29 de noviembre de 2021

Queja formal: Propósito y alcance y otras violaciones a políticas

El querellante alega que los oficiales de la policía de Austin incautaron de manera incorrecta videos de seguridad de una organización comunitaria, intimidando a los empleados y dañando la propiedad. La OPO recomienda que esta alegación reciba una clasificación B.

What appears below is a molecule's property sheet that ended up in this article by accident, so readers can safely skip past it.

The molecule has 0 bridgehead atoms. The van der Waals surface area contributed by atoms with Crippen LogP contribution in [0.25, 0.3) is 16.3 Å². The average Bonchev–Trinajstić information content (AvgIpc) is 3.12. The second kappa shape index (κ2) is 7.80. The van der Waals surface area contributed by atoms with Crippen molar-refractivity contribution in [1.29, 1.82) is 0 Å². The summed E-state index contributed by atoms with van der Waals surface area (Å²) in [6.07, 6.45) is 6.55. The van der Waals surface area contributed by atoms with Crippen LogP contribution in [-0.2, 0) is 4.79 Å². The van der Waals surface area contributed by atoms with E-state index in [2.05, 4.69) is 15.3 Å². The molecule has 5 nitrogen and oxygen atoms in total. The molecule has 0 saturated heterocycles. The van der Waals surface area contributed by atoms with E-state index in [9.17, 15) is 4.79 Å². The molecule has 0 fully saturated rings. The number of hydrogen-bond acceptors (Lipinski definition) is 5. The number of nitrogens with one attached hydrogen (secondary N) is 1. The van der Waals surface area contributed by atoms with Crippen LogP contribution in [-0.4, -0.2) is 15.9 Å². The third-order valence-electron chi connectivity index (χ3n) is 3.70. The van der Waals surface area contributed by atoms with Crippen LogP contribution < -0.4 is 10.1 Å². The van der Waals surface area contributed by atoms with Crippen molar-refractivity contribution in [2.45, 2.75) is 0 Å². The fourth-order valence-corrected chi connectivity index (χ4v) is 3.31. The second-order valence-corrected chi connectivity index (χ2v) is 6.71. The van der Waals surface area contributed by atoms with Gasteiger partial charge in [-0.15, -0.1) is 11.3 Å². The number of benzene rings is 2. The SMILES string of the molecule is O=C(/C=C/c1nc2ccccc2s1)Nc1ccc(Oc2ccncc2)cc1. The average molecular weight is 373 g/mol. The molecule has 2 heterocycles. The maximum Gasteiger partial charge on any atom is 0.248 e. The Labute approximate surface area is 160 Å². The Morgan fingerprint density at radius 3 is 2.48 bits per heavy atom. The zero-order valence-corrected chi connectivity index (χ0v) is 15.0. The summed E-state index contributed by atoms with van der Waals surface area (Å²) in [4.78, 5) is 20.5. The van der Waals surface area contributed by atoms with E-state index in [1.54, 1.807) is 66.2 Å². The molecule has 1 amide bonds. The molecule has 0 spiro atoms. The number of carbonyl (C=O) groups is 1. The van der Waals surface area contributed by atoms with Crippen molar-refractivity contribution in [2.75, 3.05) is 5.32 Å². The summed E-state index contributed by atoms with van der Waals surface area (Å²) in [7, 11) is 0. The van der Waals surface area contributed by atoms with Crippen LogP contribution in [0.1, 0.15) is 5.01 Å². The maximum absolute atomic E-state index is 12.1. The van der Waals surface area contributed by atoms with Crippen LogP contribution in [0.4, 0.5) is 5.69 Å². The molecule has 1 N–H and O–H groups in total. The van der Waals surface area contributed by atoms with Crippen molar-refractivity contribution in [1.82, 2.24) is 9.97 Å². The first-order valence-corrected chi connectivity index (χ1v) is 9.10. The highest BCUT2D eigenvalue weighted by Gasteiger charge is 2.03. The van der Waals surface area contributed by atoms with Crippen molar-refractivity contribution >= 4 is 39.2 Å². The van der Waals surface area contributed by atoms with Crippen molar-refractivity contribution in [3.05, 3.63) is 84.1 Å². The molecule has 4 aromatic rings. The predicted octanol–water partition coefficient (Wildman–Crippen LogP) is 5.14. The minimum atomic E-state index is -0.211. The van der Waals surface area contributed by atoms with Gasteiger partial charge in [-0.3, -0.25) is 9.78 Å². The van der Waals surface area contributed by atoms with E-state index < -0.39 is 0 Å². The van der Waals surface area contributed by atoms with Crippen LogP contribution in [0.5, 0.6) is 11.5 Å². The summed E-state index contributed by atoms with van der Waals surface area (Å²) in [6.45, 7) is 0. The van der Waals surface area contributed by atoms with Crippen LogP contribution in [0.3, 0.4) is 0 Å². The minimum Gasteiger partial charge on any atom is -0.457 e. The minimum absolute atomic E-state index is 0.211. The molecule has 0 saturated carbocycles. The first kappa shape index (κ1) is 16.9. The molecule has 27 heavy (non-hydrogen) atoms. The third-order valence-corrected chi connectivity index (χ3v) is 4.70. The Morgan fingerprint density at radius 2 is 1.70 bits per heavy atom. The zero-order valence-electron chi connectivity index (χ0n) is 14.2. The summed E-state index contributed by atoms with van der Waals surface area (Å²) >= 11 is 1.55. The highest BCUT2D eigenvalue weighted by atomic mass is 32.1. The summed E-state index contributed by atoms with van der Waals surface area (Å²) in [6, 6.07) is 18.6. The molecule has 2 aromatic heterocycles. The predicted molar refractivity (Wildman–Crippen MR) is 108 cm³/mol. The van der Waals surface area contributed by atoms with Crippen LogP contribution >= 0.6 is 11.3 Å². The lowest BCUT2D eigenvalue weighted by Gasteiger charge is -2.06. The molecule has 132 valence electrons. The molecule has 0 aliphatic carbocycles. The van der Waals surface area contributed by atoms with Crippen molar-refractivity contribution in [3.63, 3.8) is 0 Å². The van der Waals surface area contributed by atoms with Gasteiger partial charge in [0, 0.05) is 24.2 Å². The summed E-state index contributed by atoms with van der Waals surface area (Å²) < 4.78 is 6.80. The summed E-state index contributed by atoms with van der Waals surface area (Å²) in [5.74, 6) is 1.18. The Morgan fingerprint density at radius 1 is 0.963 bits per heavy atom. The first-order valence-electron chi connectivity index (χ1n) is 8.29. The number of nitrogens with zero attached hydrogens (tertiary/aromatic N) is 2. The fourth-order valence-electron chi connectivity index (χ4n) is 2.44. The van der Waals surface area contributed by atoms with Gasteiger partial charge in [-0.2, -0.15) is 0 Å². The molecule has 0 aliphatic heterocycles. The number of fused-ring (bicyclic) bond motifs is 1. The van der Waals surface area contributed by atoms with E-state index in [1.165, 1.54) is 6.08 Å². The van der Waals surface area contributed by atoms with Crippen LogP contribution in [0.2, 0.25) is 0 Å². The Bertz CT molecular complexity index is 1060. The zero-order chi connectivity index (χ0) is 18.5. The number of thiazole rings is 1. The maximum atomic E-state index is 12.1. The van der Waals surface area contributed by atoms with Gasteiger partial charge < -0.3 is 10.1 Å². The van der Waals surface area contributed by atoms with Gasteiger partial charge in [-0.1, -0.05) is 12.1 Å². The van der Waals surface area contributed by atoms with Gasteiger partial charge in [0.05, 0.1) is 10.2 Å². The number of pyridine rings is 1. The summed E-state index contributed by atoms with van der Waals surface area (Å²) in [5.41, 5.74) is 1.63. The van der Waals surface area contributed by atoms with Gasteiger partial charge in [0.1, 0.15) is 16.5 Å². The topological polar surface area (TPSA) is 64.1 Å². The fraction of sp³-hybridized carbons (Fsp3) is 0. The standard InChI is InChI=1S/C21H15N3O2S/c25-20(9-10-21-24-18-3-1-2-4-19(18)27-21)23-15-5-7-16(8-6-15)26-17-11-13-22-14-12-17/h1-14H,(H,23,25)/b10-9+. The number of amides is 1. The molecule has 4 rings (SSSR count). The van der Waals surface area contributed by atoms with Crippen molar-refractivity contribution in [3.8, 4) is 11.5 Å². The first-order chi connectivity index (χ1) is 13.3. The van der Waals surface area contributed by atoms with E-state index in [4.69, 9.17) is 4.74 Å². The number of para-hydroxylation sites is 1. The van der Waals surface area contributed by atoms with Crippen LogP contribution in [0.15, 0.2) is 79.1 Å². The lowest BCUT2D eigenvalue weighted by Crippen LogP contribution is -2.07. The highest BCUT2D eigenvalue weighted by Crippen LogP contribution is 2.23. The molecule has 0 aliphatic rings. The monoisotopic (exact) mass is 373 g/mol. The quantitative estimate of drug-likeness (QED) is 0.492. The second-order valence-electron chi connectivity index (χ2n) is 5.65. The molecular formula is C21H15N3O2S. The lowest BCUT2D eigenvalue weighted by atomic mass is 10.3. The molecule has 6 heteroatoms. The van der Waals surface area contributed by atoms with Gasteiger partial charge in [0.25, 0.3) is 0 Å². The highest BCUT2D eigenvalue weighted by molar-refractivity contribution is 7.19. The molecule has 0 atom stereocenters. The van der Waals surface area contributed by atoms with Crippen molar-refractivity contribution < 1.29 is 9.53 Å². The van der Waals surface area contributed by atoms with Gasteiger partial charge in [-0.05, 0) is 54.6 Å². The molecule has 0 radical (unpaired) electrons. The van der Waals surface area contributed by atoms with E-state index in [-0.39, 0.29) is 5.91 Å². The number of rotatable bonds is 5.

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1 NOTICE OF FORMAL COMPLAINT The City of Austin is committed to compliance with the American Disabilities Act. Reasonable modifications and equal access to communications will be provided upon request. ICMS #: 2021-1170 November 29, 2021 Complaint: The complainant alleges: “Summary of Complaint Austin Police broke open the door of a closed-for-renovation non-profit office and seized the non-profit’s entire security footage recording apparatus, including weeks of confidential video recordings, instead of simply emailing a subpoena for the relevant two hours and five minutes of footage to the organization’s Executive Director. In other words, Austin Police sent five armed officers in at least four separate city- owned vehicles to raid a non-profit for evidence that could have been collected faster, cheaper, and more precisely via a proper email. This intimidating show of force targeted at the has further damaged Austin Police’s already shaky relationship with the immigrant community. And it belies Austin Police claims about understaffing. Most troubling of all, Austin Police appear to have no clue why their decision to dramatically bust open the door of an immigrant workers’ rights and legal services non- profit was so problematic. Supervisors at the scene rudely dismissed attorneys who pleaded with Austin Police to display some respect and compassion for the community that serves. Finally, Austin Police needlessly traumatized and detained two of the non-profit’s administrative employees who were packing boxes and removing wall fixtures inside the closed offices when armed officers broke into the building. The evidence sought was subject to confidentiality rules Austin Police sought video footage of an alleged attempted assault that occurred in the non-profit’s parking lot on . The cameras record everyone who enters and exits the building. The video footage—which could show the organization’s legal services clients entering and exiting the building—is subject to important confidentiality and privacy restrictions. provides legal services to immigrant working families. It is, in other words, a law firm. The attorneys and staff who work for the non-profit must follow ethical and statutory rules regarding the confidentiality of information related to legal representation. 2 NOTICE OF FORMAL COMPLAINT The City of Austin is committed to compliance with the American Disabilities Act. Reasonable modifications and equal access to communications will be provided upon request. The Texas Disciplinary Rules for Professional Conduct of attorneys broadly and clearly define the types of information that attorneys cannot release without the client’s consent or a court order: Confidential information includes both privileged information and unprivileged client information. Privileged information refers to the information of a client protected by the lawyer-client privilege. Unprivileged client information means all information relating to a client or furnished by the client, other than privileged information, acquired by the lawyer during the course of or by reason of the representation of the client. The attorneys at the could lose their law licenses if they simply handed Austin Police confidential information about their legal clients. This information can only be released with the consent of the client or under a court order. What should have happened The alleged attempted assault occurred on . A subpoena for two hours and five minutes of the non-profit’s video footage was obtained on . The subpoena should have been emailed on to Executive Director with an electronic return acknowledgement requested. The Texas Code of Criminal Procedure (art. 24.04(a)) is clear: A subpoena is served by: (1) reading the subpoena in the hearing of the witness; (2) delivering a copy of the subpoena to the witness; (3) electronically transmitting a copy of the subpoena, acknowledgment of receipt requested, to the last known electronic address of the witness; or (4) mailing a copy of the subpoena by certified mail, return receipt requested, to the last known address of the witness Next, the officer who emailed the subpoena to the organization’s Executive Director should have filed a return of service documenting that he properly served the subpoena. Again, the Code of Criminal Procedure (art. 24.04(b)) is quite clear: The officer having the subpoena shall make due return thereof, showing the time and manner of service, if served under Subsection (a)(1) or (2) of this 3 NOTICE OF FORMAL COMPLAINT The City of Austin is committed to compliance with the American Disabilities Act. Reasonable modifications and equal access to communications will be provided upon request. article, the acknowledgment of receipt, if served under Subsection (a)(3) of this article, or the return receipt, if served under Subsection (a)(4) of this article. If the subpoena is not served, the officer shall show in his return the cause of his failure to serve it. Had Austin Police served the subpoena on , organization attorneys would have pulled the footage, reviewed it for attorney-client privilege, and turned over the responsive information to Austin Police by . Instead, Austin Police waited until to conduct a raid and seize an unknown number of days of confidential footage stored on the recording device’s hard drives. Ironically, the footage sought by Austin Police was likely automatically recorded-over when it was 21 days old on . This was three days AFTER Austin Police would have obtained the footage had they served the subpoena and ten days BEFORE they raided the non-profit. List of Complaints Austin Police obtained a subpoena for two hours and five minutes of a non-profit’s private video footage but then failed to even attempt to serve the subpoena. Austin Police either do not know or do not care how to properly serve a subpoena. Texas Code of Criminal Procedure 24.04(a) states that a subpoena can be hand-delivered, read aloud, emailed with a return acknowledgement, or mailed certified mail. Austin Police failed to prepare a return of service as required by Texas Code of Criminal Procedure 24.04(b). Austin Police misled non-profit staff about the organization’s legal obligations regarding the department’s investigation of an alleged attempted assault that occurred in the parking lot. Austin Police do not understand or purposely misrepresented the differences between a search warrant that is signed by a Judge and a Grand Jury subpoena that is signed by an Assistant District Attorney. Austin Police said they would come in person to serve the subpoena on and but to knowledge failed to show up both days. Austin Police misrepresented the status of the subpoena to Austin Municipal Court Judge and obtained a search warrant from her under the false pretense that a subpoena had been served. 4 NOTICE OF FORMAL COMPLAINT The City of Austin is committed to compliance with the American Disabilities Act. Reasonable modifications and equal access to communications will be provided upon request. Austin Police wasted city resources when they sent five armed officers in at least four separate city-owned vehicles to execute a search warrant instead of simply emailing a subpoena. Austin Police at the scene expressed contempt for immigrant communities’ anxiety regarding law enforcement. The officers’ statements directly contravene the department’s stated values about equity, cultural competency, and community engagement. Austin Police escalated the confrontation with attorneys in the parking lot by shamming that two women attorneys were a threat. By way of example, one officer slowly circled an attorney’s minivan while she argued with police supervisors at the scene. He peered intently in the open windows as if contraband were hidden among the car seats and kid detritus. By way of another example, officers hassled the second attorney when she tried to park her car in the organization’s parking lot. Austin Police escalated the confrontation by preposterously and falsely accusing a non- profit employee—who was removing bathroom fixtures with a drill—of tampering with evidence. Austin Police damaged the non-profit’s front door when they broke in to conduct the raid. Austin Police left the non-profit without a functional security system when they seized the entire DVR. Austin Police inappropriately profiled a non-profit employee inside the building. The first words they spoke to the employee were “Do you speak English?”. Austin Police failed to wear face masks even through there were visible signs calling for masking and the two staff people inside the building were appropriately masked. Austin Police needlessly drew their weapons after entering the building. At every stage, they escalated instead of de-escalating. Austin Police improperly continued to search the non-profit’s building even after seizing the security footage recorder authorized under Judge search warrant. Even after seizing the evidence authorized by the search warrant and even though non- profit staff had unlocked each room that they were requested, Austin Police broke into an additional locked room, which contained attorney-client privileged legal files in a filing cabinet. 12 NOTICE OF FORMAL COMPLAINT The City of Austin is committed to compliance with the American Disabilities Act. Reasonable modifications and equal access to communications will be provided upon request. and Austin Police’s confrontation was heated and it escalated as the parties failed to find common ground. tried unsuccessfully to convince the Austin Police that they did not need to break in the door and terrify the people inside but rather should simply serve the subpoena. eventually did convince the Austin Police supervisor at the scene that mistakes had been made with the subpoena. He was so angry at that point that he told her he did not care and they were going in the front door anyway. tried to inform an Austin Police supervisor at the scene that the search warrant had likely been obtained under the false pretense that a subpoena had been served and that the search warrant was therefore improper on its face. begged Austin Police to consider the impact that their unnecessary show of force would have on the community and its already troubled relationship with Austin Police. Around the staff attorney (i.e., the non-profit’s in- house attorney) arrived at the office and joined in discussing this matter with Austin Police in hopes of understanding what could possibly necessitate a raid on the nonprofit’s office. Austin Police then intensely escalated the situation by claiming that non-profit staff inside the building were seen destroying evidence near or on a media tower. They made the two attorneys believe that this had turned into an exigent emergency. It turned out that Austin Police who had hopped the fence and were peering in windows saw a staffer using a drill to remove the toilet paper and paper towel dispensers from the wall in preparation for painting the bathroom. Austin Police were spying into a bathroom (believable) and mistook a bathroom shelf for a media tower (not believable). This unequivocally false claim that organization staff were tampering with evidence alarmed the two attorneys outside. They feared this escalation would lead to someone inside being injured and so they stopped trying to reason with Austin Police about the subpoena and search warrant and instead focused on ensuring that the staff inside knew how to conduct themselves when Austin Police broke in the door. The staff attorney—in an attempt to forestall physical violence against the two staff inside and to help the officers feel safe and unthreatened, instructed the staff inside to stand in the entryway with their hands visible. She informed officers that two people would be standing in the entryway with their hands visible. Around , Austin Police used a crowbar to break into the office. The Austin Police who initially entered the building did not wear masks to protect staff from the spread of COVID19. Throughout the raid, only one of the five Austin 14 NOTICE OF FORMAL COMPLAINT The City of Austin is committed to compliance with the American Disabilities Act. Reasonable modifications and equal access to communications will be provided upon request. Conclusion The events of 1 could have been avoided. Austin Police could have, quite simply, properly served the subpoena. Upon arriving at the office and speaking with the non-profit's legal representative, Austin Police could have negotiated a peaceful resolution to obtaining the security footage. Instead, five Austin Police wasted their time and the taxpayers’ dollars terrorizing staff. Austin Police paraded through the non-profit's building, including its legal services office, with their guns drawn and raised. Neither nor its staff members have been accused of a violent crime (or any crime for that matter). The staff inside complied with every command, unlocked offices, and answered questions regarding the security footage recording system. Yet, Austin Police behaved as if they were interacting with dangerous individuals in dangerous circumstances instead of two young people who were at work. Most importantly, this event has further eroded the very limited trust the immigrant community has in Austin Police. We, therefore ask that the Office of Police Oversight investigate the actions of Austin Police leading up to and on and take all steps within its authority to ensure that such an injustice does not reoccur.” This notice of formal complaint is a request for Internal Affairs to initiate an investigation to determine if the employee conduct is within compliance of APD policy, Civil Service Rules, and Municipal Civil Service Rules. Recommended Administrative Policies to Review (to include but not limited to): 301.1 PURPOSE AND SCOPE All persons deserve protection by fair and impartial law enforcement and should be able to expect similar police response to their behavior wherever it occurs. Employees will serve the public through direction, counseling, assistance, and protection of life and property. Employees will be held accountable for the manner in which they exercise the authority of their office or position. Employees will respect the rights of individuals and perform their services with honesty, sincerity, courage, and sound judgment. 301.2 IMPARTIAL ATTITUDE AND COURTESY Employees shall provide equal and fair protection of all rights under local, state, and federal law for all members of the community. Law enforcement will be conducted in an impartial and equitable manner. In an effort to create an organizational culture that is inclusive and nondiscriminatory, employees shall act professionally, treat all persons fairly and equally, and strive to interact with the community in a positive manner. Employees will perform all duties objectively and without regard to personal feelings, animosities, friendships, financial status, occupation or employment status, 15 NOTICE OF FORMAL COMPLAINT The City of Austin is committed to compliance with the American Disabilities Act. Reasonable modifications and equal access to communications will be provided upon request. sex, disability status, housing status, mental health or ability, citizenship, language, national origin, creed, color, race, religion, age, political beliefs, sexual orientation, gender identity, gender expression, ethnicity, or social or ethnic background. Employees will endeavor to understand and respect cultural, national, racial, religious, physical, mental, and other differences. 306.1 PURPOSE AND SCOPE Both the federal and state Constitutions provide every individual with the right to be free from unreasonable searches and seizures. This order provides general guidelines for Austin Police Department personnel to consider when dealing with search and seizure issues. 900.1.1 RESPONSIBILITY TO KNOW AND COMPLY The rules of conduct set forth in this order do not serve as an all-inclusive list of requirements, limitations, or prohibitions on employee conduct and activities; employees are required to know and comply with all Department policies, procedures, and written directives. 900.3.2 ACTS BRINGING DISCREDIT UPON THE DEPARTMENT Since the conduct of personnel both on-duty or off-duty may reflect directly upon the Department, employees must conduct themselves at all times in a manner which does not bring reproach, discredit, or embarrassment to the Department or to the City. Recommended Classification: The OPO is permitted to make a preliminary recommendation on the classification of administrative cases. The OPO recommends this complaint receive a B classification.